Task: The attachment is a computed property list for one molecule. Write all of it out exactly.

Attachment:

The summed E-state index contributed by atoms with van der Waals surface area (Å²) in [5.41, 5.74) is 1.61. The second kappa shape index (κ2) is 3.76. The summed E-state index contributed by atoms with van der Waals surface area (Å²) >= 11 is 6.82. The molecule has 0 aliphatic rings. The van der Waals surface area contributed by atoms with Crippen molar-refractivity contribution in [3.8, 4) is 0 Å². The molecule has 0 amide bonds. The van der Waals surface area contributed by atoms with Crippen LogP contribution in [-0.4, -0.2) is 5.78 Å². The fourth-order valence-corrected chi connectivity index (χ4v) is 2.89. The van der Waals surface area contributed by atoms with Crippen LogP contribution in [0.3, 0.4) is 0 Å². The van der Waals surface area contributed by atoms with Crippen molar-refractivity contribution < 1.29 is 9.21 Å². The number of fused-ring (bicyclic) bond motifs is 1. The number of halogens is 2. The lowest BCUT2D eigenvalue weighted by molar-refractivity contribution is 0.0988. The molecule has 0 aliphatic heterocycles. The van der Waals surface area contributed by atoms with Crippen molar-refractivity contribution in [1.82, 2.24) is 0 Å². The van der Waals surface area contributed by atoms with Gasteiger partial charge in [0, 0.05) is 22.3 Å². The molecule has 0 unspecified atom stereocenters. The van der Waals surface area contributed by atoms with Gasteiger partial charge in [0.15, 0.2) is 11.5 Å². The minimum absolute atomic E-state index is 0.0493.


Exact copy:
The summed E-state index contributed by atoms with van der Waals surface area (Å²) in [5.41, 5.74) is 1.61. The second kappa shape index (κ2) is 3.76. The summed E-state index contributed by atoms with van der Waals surface area (Å²) >= 11 is 6.82. The molecule has 0 aliphatic rings. The van der Waals surface area contributed by atoms with Crippen molar-refractivity contribution in [3.8, 4) is 0 Å². The molecule has 0 amide bonds. The van der Waals surface area contributed by atoms with Crippen LogP contribution in [-0.4, -0.2) is 5.78 Å². The fourth-order valence-corrected chi connectivity index (χ4v) is 2.89. The van der Waals surface area contributed by atoms with Crippen LogP contribution in [0.3, 0.4) is 0 Å². The van der Waals surface area contributed by atoms with Crippen molar-refractivity contribution < 1.29 is 9.21 Å². The number of fused-ring (bicyclic) bond motifs is 1. The number of halogens is 2. The lowest BCUT2D eigenvalue weighted by molar-refractivity contribution is 0.0988. The molecule has 0 aliphatic heterocycles. The van der Waals surface area contributed by atoms with Crippen molar-refractivity contribution in [1.82, 2.24) is 0 Å². The van der Waals surface area contributed by atoms with Gasteiger partial charge in [0, 0.05) is 22.3 Å². The molecule has 0 unspecified atom stereocenters. The van der Waals surface area contributed by atoms with Gasteiger partial charge in [0.15, 0.2) is 11.5 Å². The minimum absolute atomic E-state index is 0.0493.